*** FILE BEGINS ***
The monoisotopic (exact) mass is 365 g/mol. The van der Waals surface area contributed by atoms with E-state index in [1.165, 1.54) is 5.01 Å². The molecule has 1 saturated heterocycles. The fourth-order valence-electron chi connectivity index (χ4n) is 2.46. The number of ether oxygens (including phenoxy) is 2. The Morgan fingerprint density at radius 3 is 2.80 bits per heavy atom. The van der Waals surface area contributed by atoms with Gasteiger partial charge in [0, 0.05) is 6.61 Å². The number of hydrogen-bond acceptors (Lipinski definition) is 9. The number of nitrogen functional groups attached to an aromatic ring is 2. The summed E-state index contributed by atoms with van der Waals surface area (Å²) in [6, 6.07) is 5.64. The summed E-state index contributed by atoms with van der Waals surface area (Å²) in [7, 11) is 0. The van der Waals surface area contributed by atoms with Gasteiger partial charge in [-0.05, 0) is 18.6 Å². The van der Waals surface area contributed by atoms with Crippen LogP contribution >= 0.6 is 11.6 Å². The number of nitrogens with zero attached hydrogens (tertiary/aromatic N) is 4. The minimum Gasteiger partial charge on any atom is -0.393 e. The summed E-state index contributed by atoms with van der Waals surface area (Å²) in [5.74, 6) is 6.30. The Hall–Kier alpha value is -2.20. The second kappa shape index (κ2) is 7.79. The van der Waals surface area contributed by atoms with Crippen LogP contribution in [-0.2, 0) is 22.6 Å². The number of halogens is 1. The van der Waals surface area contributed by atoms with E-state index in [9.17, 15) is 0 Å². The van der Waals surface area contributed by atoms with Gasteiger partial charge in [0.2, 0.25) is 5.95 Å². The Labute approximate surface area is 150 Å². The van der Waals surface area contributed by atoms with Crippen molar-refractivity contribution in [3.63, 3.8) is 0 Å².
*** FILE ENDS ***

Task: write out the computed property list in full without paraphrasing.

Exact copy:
The monoisotopic (exact) mass is 365 g/mol. The van der Waals surface area contributed by atoms with E-state index in [1.165, 1.54) is 5.01 Å². The molecule has 1 saturated heterocycles. The fourth-order valence-electron chi connectivity index (χ4n) is 2.46. The number of ether oxygens (including phenoxy) is 2. The Morgan fingerprint density at radius 3 is 2.80 bits per heavy atom. The van der Waals surface area contributed by atoms with Gasteiger partial charge in [0, 0.05) is 6.61 Å². The number of hydrogen-bond acceptors (Lipinski definition) is 9. The number of nitrogen functional groups attached to an aromatic ring is 2. The summed E-state index contributed by atoms with van der Waals surface area (Å²) in [6, 6.07) is 5.64. The summed E-state index contributed by atoms with van der Waals surface area (Å²) in [7, 11) is 0. The van der Waals surface area contributed by atoms with Gasteiger partial charge in [-0.05, 0) is 18.6 Å². The van der Waals surface area contributed by atoms with Crippen LogP contribution >= 0.6 is 11.6 Å². The number of nitrogens with zero attached hydrogens (tertiary/aromatic N) is 4. The minimum Gasteiger partial charge on any atom is -0.393 e. The summed E-state index contributed by atoms with van der Waals surface area (Å²) in [5.74, 6) is 6.30. The Hall–Kier alpha value is -2.20. The second kappa shape index (κ2) is 7.79. The van der Waals surface area contributed by atoms with Crippen LogP contribution in [-0.2, 0) is 22.6 Å². The number of halogens is 1. The van der Waals surface area contributed by atoms with E-state index in [9.17, 15) is 0 Å². The van der Waals surface area contributed by atoms with Gasteiger partial charge in [0.2, 0.25) is 5.95 Å². The Labute approximate surface area is 150 Å². The van der Waals surface area contributed by atoms with Crippen molar-refractivity contribution in [3.63, 3.8) is 0 Å².